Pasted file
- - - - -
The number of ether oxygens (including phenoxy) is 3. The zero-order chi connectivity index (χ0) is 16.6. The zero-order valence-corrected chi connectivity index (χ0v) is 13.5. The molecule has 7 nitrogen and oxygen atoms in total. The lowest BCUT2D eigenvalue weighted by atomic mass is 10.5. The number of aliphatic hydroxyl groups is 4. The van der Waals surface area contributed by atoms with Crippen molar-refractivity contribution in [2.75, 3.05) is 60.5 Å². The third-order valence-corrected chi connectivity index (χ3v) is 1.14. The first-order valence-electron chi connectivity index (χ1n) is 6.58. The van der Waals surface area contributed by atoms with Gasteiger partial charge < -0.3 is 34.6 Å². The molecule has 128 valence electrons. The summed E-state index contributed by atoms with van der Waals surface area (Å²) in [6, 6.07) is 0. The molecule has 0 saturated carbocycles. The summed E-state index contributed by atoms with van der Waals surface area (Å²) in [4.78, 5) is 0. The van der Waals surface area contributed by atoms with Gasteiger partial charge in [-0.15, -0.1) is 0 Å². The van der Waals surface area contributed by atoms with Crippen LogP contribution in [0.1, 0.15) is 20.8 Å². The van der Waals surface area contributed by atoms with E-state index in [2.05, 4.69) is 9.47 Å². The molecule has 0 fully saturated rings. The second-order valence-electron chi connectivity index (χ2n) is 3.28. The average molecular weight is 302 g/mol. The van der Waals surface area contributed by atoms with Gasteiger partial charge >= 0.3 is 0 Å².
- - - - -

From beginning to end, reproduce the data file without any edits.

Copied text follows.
The number of ether oxygens (including phenoxy) is 3. The zero-order chi connectivity index (χ0) is 16.6. The zero-order valence-corrected chi connectivity index (χ0v) is 13.5. The molecule has 7 nitrogen and oxygen atoms in total. The lowest BCUT2D eigenvalue weighted by atomic mass is 10.5. The number of aliphatic hydroxyl groups is 4. The van der Waals surface area contributed by atoms with Crippen molar-refractivity contribution in [2.75, 3.05) is 60.5 Å². The third-order valence-corrected chi connectivity index (χ3v) is 1.14. The first-order valence-electron chi connectivity index (χ1n) is 6.58. The van der Waals surface area contributed by atoms with Gasteiger partial charge < -0.3 is 34.6 Å². The molecule has 128 valence electrons. The summed E-state index contributed by atoms with van der Waals surface area (Å²) in [6, 6.07) is 0. The molecule has 0 saturated carbocycles. The summed E-state index contributed by atoms with van der Waals surface area (Å²) in [4.78, 5) is 0. The van der Waals surface area contributed by atoms with Gasteiger partial charge in [-0.15, -0.1) is 0 Å². The van der Waals surface area contributed by atoms with Crippen LogP contribution in [0.1, 0.15) is 20.8 Å². The van der Waals surface area contributed by atoms with E-state index in [2.05, 4.69) is 9.47 Å². The molecule has 0 fully saturated rings. The second-order valence-electron chi connectivity index (χ2n) is 3.28. The average molecular weight is 302 g/mol. The van der Waals surface area contributed by atoms with Gasteiger partial charge >= 0.3 is 0 Å².